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A kerchief is a hemmed square of fabric used as a head or neck covering. It can be folded in many different ways such as to form a triangular or rectangular piece of cloth for a hat, headband or scarf. The word, kerchief, is derived from the French word, couvre-chef, which means to cover the head. The kerchief is also known as a bandanna and is commonly available in the United States in a paisley type pattern on a solid colored background such as red, blue, pink or yellow.
Kerchiefs were used as early as the sixteenth century, but as they were commonly held in the hand to wipe sweat from the face, they were first called handkerchiefs. Many Indian silk kerchiefs, or bandannas, were imported to Europe in the eighteenth century by the Dutch East India Company located near Calcutta. The Dutch East India Company called the silk squares taffa de foolas, or taffeta neckcloths.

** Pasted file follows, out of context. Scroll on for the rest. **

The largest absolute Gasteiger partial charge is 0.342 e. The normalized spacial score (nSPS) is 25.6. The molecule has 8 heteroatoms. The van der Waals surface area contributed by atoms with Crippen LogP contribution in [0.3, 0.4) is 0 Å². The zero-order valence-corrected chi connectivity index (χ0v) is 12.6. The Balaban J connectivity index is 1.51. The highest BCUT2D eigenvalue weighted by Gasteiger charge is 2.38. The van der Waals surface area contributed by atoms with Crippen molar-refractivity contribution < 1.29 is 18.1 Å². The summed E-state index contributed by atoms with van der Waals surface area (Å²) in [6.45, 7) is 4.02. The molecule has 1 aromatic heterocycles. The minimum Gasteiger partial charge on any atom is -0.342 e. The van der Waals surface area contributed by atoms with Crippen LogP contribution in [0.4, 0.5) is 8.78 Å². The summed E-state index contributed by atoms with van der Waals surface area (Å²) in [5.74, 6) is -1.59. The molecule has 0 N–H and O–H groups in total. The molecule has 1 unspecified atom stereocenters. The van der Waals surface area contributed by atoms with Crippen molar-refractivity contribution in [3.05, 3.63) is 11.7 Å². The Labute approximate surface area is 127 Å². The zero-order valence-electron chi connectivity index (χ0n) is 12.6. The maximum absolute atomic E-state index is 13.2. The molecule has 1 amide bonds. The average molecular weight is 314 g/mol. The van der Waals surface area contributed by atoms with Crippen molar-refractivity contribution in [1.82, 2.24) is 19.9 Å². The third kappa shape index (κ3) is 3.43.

In eighteenth century France, the fichu, which is basically a large kerchief, was a popular and stylish accessory worn by women. The fichu was made of linen and pinned inside a garment to cover a low neckline. It was also worn like a shawl over the shoulders and as a head covering with the ends crossed over and tied at the chest.
The kerchief is associated with diverse groups of people. African-American slave women wore kerchiefs as head wraps when the colorful fabrics were imported from India by the United States and carried on American ships to New England. The traditional Croatian military uniform includes kerchiefs as neck wear and American gang members have been known to wear them as part of their "colors."
The kerchief is considered an important part of the Boy Scouts of America uniform. The brightly colored kerchief was used by scouts to cover the nose and mouth in dusty areas or as a tourniquet wrapped around an injured area to stop bleeding. It was also used to dip in water and be placed on the skin to provide relief from the heat during hot or humid weather conditions.
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